Comedian Demetri Martin Gets Real in his Point Your Face At This Tour

by Johnny Monsarrat

Most comedians try to be big personalities on stage, but Demetri Martin just wants to be real. There’s no need for the standup comic and former Daily Show correspondent turned actor and author to become larger than life, shouting at the audience and shocking them into laughter. Instead, he sneaks jokes into dry one-liners that make you feel he’s just speaking – in a way that bends your mind. Events INSIDER caught up with Demetri Martin in advance of his appearance at the BU Bookstore and Wilbur Theatre this Friday, March 22, 2013, part of a tour to promote his new book, “Point Your Face at This: Drawings”.

Events INSIDER: So there are people who know you and people who don’t–

Demetri Martin: Yea. The second group is bigger. The second group is the big one I’m trying to get to.

Events INSIDER: *laughter* I like to describe you as a modern Mark Twain. He was a dry humor guy. He would say, “Children should obey their parents… when they are present.”

Demetri Martin: Yea, Mark Twain is amazing, prolific, funny, and so far pretty timeless. Mark Twain is unbelievable: that a guy could be that of his time, and ahead of his time, at the same time. [Comic] material that seems to tap into human nature, in its simplest form, is always appealing to me. It’s not so topical, not so specific, not a George Bush joke, but about an aspect of human nature like jealousy, or frustration. That tends to be stuff I like.

Events INSIDER: You aren’t one of those comedians who shouts “WAAZUP! How you DOIN’ tonight?”

Demetri Martin: Yea, and it’s weird. With social media and the rise of the Internet, everything’s gotten even more in your face. People are clamoring for attention… I like to soft sell. But it seems like there are a lot of pitfalls along the way.

Events INSIDER: Is that problematic getting yourself out there, being a mellow comedian?

Demetri Martin: If I could have whatever I wanted, I would want to be known enough to get people to come to my shows, and then if I make a book, to sell the book – enough that I get to do another book. I have a couple of friends who’ve gotten legitimately famous and you have to be a certain kind of person to get that, and then to enjoy that if that happens to you. Maybe in the 1950’s or the 60’s it would have been different? But now there are camera phones, and blogs, everything. There’s an onslaught of ways to be captured and to be reviewed, and it seems like a different ride, a different kind of life. But to be just on the fringes, that’s pretty nice. It’s not like I’m a famous person, I’m not a celebrity, but a comedian. I’ve done some acting, I’ve written one book – this is my second book here [of drawings]. So I’m just on the edge, which is nice. It’s nice to have a hideout.

Events INSIDER: Maybe it’s an act, but from the podcasts I’ve listened to and your appearances, you seem to be just a regular decent guy. How do you become a nationally known act and do that?

Demetri Martin: Aw, thanks. For me, I’m coming up on 16 years of standup, so for the bulk of my standup career I’ve been anonymous. So it’s just about my material, not a celebrity thing or a fame thing… Standup keeps you firmly planted on the ground, because the audience is right there. They’ll keep you where you belong. Even a comedian like Louis CK, who is legimately famous, has been doing it for a while. He’s done his fair share of gigs in all kinds of rooms… [so] I think he was already formed, he was already Louis when no one was looking [before he got famous]. That can work really well in your favor.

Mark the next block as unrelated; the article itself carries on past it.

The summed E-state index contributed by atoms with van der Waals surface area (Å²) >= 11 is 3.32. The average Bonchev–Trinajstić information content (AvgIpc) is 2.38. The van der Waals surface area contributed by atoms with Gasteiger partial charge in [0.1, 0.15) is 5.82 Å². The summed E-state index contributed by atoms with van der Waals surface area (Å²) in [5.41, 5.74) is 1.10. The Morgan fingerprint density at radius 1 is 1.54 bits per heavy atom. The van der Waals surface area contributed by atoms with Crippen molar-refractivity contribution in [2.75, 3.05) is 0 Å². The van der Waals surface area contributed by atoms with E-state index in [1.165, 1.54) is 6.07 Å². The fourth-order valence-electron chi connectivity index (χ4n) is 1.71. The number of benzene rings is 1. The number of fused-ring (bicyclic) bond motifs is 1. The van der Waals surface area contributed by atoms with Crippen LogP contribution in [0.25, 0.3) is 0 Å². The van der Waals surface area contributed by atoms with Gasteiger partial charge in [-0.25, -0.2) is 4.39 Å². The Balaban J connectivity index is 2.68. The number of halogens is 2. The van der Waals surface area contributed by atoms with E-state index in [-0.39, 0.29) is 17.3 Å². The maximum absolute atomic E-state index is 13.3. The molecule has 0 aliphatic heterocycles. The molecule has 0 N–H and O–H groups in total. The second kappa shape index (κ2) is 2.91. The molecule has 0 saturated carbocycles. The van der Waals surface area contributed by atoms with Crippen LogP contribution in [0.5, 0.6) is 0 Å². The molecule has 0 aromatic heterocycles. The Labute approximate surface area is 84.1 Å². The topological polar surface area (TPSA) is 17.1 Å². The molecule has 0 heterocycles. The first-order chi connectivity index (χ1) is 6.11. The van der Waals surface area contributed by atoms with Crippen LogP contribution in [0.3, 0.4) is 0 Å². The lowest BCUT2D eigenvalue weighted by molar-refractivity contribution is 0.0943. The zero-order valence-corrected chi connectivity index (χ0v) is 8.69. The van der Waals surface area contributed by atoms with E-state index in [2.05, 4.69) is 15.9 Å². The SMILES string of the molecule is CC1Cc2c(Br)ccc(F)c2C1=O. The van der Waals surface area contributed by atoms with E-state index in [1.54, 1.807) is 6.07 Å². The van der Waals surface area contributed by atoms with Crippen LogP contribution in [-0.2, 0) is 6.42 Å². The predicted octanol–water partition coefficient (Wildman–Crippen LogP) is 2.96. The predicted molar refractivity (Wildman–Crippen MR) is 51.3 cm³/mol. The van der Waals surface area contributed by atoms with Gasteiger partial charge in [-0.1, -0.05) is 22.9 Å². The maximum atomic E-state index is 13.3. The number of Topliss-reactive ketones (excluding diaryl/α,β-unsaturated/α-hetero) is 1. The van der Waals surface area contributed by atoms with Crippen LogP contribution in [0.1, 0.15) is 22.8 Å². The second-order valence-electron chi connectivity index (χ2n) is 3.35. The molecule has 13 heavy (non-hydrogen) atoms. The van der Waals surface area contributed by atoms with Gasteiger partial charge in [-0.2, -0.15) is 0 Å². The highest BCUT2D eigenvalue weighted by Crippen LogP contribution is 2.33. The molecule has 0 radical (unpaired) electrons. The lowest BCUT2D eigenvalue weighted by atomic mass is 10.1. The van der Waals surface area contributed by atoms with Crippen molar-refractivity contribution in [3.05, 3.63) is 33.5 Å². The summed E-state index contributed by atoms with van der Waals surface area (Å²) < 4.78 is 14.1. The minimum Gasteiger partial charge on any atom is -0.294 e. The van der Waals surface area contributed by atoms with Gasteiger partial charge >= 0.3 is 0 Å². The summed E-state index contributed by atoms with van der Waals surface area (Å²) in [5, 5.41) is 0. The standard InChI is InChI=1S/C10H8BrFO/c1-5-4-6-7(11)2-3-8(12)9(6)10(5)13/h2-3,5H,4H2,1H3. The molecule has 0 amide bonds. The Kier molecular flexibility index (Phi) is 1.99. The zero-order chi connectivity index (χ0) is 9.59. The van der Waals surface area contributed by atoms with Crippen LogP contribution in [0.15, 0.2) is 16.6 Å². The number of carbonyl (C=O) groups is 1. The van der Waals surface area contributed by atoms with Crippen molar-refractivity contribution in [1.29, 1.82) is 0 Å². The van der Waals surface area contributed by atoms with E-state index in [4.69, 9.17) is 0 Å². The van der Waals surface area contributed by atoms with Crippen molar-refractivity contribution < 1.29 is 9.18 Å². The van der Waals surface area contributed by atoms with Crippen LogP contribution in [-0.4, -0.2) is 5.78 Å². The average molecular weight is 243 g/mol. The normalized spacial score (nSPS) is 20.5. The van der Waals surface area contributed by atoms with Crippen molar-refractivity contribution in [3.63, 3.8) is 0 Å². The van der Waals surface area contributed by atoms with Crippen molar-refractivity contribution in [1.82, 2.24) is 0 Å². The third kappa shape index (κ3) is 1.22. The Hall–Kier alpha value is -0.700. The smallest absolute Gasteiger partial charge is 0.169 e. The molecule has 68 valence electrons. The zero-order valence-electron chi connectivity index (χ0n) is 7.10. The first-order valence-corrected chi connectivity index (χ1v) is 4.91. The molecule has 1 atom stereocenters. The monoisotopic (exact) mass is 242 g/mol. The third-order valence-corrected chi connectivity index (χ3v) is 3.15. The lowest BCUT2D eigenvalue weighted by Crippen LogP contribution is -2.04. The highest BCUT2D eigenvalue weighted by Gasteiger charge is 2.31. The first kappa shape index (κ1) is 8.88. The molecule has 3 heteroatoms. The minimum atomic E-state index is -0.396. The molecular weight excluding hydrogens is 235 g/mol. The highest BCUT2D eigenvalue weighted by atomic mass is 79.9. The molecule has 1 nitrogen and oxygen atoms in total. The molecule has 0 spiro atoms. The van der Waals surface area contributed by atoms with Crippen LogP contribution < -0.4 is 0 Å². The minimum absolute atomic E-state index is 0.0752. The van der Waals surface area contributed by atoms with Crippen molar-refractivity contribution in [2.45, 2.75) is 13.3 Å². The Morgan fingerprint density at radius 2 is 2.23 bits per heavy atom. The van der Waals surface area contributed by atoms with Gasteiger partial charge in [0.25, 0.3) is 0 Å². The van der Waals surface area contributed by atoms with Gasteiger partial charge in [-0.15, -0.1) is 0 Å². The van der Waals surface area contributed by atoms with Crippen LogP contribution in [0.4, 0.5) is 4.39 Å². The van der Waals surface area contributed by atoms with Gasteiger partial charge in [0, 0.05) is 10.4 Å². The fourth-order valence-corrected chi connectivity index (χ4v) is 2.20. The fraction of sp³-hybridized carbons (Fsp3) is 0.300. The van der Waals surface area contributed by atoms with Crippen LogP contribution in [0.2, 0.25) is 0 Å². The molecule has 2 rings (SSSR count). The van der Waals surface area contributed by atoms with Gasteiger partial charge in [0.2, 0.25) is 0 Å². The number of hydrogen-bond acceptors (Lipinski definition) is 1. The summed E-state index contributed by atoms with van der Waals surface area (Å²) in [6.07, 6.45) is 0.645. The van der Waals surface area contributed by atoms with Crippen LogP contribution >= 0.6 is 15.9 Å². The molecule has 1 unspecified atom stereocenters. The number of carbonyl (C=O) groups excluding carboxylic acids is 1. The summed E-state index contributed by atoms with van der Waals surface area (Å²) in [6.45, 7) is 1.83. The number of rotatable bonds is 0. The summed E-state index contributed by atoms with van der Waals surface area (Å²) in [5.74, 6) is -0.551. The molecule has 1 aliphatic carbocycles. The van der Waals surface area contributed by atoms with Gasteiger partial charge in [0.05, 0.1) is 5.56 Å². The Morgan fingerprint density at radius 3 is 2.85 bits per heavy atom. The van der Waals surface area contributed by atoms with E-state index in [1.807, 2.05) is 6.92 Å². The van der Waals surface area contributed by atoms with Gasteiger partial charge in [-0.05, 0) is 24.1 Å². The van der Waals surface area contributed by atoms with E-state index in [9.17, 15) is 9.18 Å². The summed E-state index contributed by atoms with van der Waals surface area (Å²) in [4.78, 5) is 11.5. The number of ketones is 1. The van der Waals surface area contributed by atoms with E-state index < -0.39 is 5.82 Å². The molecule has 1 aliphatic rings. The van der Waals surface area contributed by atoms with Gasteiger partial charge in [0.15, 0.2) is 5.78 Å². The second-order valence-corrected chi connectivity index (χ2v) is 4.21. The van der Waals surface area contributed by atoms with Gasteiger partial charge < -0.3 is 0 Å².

Events INSIDER: Am I wrong to compare you to comedian Pete Holmes, who embraces the silly? Some of your jokes would play just as well in summer camp for 10-year-olds as it would for adults – not that you avoid vagina humor.

Demetri Martin: I think that’s true. One of my influences, while I’m very different from them, is Monty Python… They did things that were inventive, smart, but also really silly. Either way it was usually funny to me, but they were just trying stuff. The idea of coolness wasn’t too big a part of the equation; it was just about the ideas and executing them. If you focus on that, sometimes you end up with silly stuff, but have fun with it.

Events INSIDER: For the fans who do know you, is there going to be a twist or a surprise? Are we in the comfort zone or are we going to see a new Demetri Martin in the book and the standup?

Demetri Martin: In the book, it’s my first book of drawings, a new kind of art book, so I think there’s a lot in there that could be surprising to people. [They’re] simple line drawings, 280 pages of drawings I did, and there might be a few that have appeared in my Twitter feed, but it’s mostly all new content just for the book.

Demetri Martin: And in my standup, I’m have one foot in the comfort zone and one foot out. Because I tell short jokes, I’m always putting new things into the act, and I improvise quite a bit more off the page than I used to, so that makes it more interesting, but I’m not telling long stories or anything. I’m still doing jokes. I’m appearing in a bookstore, Boston University, in the afternoon, before I do the shows [on Friday], and I’ll just go and talk. Usually you read from your book, but [my new book is] drawings, so I might hold up the book and talk about a couple of drawings, but mostly just talk to the folks who show up. That’s fun because I get to meet people.

You can meet Demetri Martin at his booksigning at the Boston University Bookstore on Friday, March 22, at 3pm, at 660 Beacon Street, Boston, MA and see his shows at 7:30pm and 10pm at the Wilbur Theatre in Boston. See and